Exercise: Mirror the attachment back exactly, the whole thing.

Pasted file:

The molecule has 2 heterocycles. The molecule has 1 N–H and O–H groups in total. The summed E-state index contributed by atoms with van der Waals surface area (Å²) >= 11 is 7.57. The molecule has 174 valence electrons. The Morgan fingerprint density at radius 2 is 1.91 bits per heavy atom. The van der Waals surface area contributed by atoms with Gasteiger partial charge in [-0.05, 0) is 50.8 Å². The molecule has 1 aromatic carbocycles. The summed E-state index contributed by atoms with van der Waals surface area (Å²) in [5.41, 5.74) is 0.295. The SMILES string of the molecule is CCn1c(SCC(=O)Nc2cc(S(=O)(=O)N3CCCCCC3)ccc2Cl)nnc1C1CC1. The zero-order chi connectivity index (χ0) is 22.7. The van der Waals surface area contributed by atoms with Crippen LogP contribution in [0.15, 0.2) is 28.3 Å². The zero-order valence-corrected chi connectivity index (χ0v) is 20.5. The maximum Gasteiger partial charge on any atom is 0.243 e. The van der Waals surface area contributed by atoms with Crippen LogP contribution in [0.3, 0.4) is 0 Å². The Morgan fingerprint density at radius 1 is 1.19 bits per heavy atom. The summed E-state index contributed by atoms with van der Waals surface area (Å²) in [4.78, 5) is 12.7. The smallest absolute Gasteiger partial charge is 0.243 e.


The molecule has 2 heterocycles. The molecule has 1 N–H and O–H groups in total. The summed E-state index contributed by atoms with van der Waals surface area (Å²) >= 11 is 7.57. The molecule has 174 valence electrons. The Morgan fingerprint density at radius 2 is 1.91 bits per heavy atom. The van der Waals surface area contributed by atoms with Gasteiger partial charge in [-0.05, 0) is 50.8 Å². The molecule has 1 aromatic carbocycles. The summed E-state index contributed by atoms with van der Waals surface area (Å²) in [5.41, 5.74) is 0.295. The SMILES string of the molecule is CCn1c(SCC(=O)Nc2cc(S(=O)(=O)N3CCCCCC3)ccc2Cl)nnc1C1CC1. The zero-order chi connectivity index (χ0) is 22.7. The van der Waals surface area contributed by atoms with Crippen LogP contribution in [0.15, 0.2) is 28.3 Å². The zero-order valence-corrected chi connectivity index (χ0v) is 20.5. The maximum Gasteiger partial charge on any atom is 0.243 e. The van der Waals surface area contributed by atoms with Crippen LogP contribution in [0.3, 0.4) is 0 Å². The Morgan fingerprint density at radius 1 is 1.19 bits per heavy atom. The summed E-state index contributed by atoms with van der Waals surface area (Å²) in [4.78, 5) is 12.7. The smallest absolute Gasteiger partial charge is 0.243 e.